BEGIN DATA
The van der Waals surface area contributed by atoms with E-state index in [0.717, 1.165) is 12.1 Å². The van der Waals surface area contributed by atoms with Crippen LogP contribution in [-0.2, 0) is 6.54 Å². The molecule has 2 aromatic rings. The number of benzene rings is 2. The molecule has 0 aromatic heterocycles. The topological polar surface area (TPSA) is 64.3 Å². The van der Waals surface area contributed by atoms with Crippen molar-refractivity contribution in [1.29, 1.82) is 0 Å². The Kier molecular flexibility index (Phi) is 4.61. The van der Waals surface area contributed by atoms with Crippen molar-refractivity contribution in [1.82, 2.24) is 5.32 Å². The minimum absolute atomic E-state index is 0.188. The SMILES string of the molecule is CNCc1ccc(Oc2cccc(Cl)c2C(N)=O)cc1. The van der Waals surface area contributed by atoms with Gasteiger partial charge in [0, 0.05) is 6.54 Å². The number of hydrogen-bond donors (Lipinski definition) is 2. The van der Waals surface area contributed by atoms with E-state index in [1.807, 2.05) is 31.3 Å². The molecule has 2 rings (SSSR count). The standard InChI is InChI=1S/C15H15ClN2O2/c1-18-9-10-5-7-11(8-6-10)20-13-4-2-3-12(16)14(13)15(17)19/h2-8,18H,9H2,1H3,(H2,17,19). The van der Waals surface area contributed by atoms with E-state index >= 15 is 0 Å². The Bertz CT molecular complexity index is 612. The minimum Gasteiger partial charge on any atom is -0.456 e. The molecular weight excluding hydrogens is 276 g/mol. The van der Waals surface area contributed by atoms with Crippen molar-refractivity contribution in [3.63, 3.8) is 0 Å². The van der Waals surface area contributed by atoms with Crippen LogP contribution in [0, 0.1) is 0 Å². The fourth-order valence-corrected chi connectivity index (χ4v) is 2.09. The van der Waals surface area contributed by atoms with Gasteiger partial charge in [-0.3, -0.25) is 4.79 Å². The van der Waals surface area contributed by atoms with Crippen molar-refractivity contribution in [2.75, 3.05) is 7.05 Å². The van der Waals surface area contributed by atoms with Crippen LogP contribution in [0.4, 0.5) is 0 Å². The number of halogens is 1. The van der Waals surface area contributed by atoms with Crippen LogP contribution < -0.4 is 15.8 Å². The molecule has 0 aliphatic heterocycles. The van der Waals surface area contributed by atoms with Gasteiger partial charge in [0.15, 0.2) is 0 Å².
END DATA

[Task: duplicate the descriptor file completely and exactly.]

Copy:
The van der Waals surface area contributed by atoms with E-state index in [0.717, 1.165) is 12.1 Å². The van der Waals surface area contributed by atoms with Crippen LogP contribution in [-0.2, 0) is 6.54 Å². The molecule has 2 aromatic rings. The number of benzene rings is 2. The molecule has 0 aromatic heterocycles. The topological polar surface area (TPSA) is 64.3 Å². The van der Waals surface area contributed by atoms with Crippen molar-refractivity contribution in [1.29, 1.82) is 0 Å². The Kier molecular flexibility index (Phi) is 4.61. The van der Waals surface area contributed by atoms with Crippen molar-refractivity contribution in [1.82, 2.24) is 5.32 Å². The minimum absolute atomic E-state index is 0.188. The SMILES string of the molecule is CNCc1ccc(Oc2cccc(Cl)c2C(N)=O)cc1. The van der Waals surface area contributed by atoms with Gasteiger partial charge in [0, 0.05) is 6.54 Å². The number of hydrogen-bond donors (Lipinski definition) is 2. The van der Waals surface area contributed by atoms with E-state index in [1.807, 2.05) is 31.3 Å². The molecule has 2 rings (SSSR count). The standard InChI is InChI=1S/C15H15ClN2O2/c1-18-9-10-5-7-11(8-6-10)20-13-4-2-3-12(16)14(13)15(17)19/h2-8,18H,9H2,1H3,(H2,17,19). The van der Waals surface area contributed by atoms with E-state index >= 15 is 0 Å². The Bertz CT molecular complexity index is 612. The minimum Gasteiger partial charge on any atom is -0.456 e. The molecular weight excluding hydrogens is 276 g/mol. The van der Waals surface area contributed by atoms with Crippen molar-refractivity contribution in [3.63, 3.8) is 0 Å². The van der Waals surface area contributed by atoms with Crippen LogP contribution in [0, 0.1) is 0 Å². The fourth-order valence-corrected chi connectivity index (χ4v) is 2.09. The van der Waals surface area contributed by atoms with Gasteiger partial charge in [-0.3, -0.25) is 4.79 Å². The van der Waals surface area contributed by atoms with Crippen molar-refractivity contribution in [2.75, 3.05) is 7.05 Å². The van der Waals surface area contributed by atoms with Crippen LogP contribution in [0.4, 0.5) is 0 Å². The number of halogens is 1. The van der Waals surface area contributed by atoms with Crippen LogP contribution < -0.4 is 15.8 Å². The molecule has 0 aliphatic heterocycles. The van der Waals surface area contributed by atoms with Gasteiger partial charge in [0.15, 0.2) is 0 Å².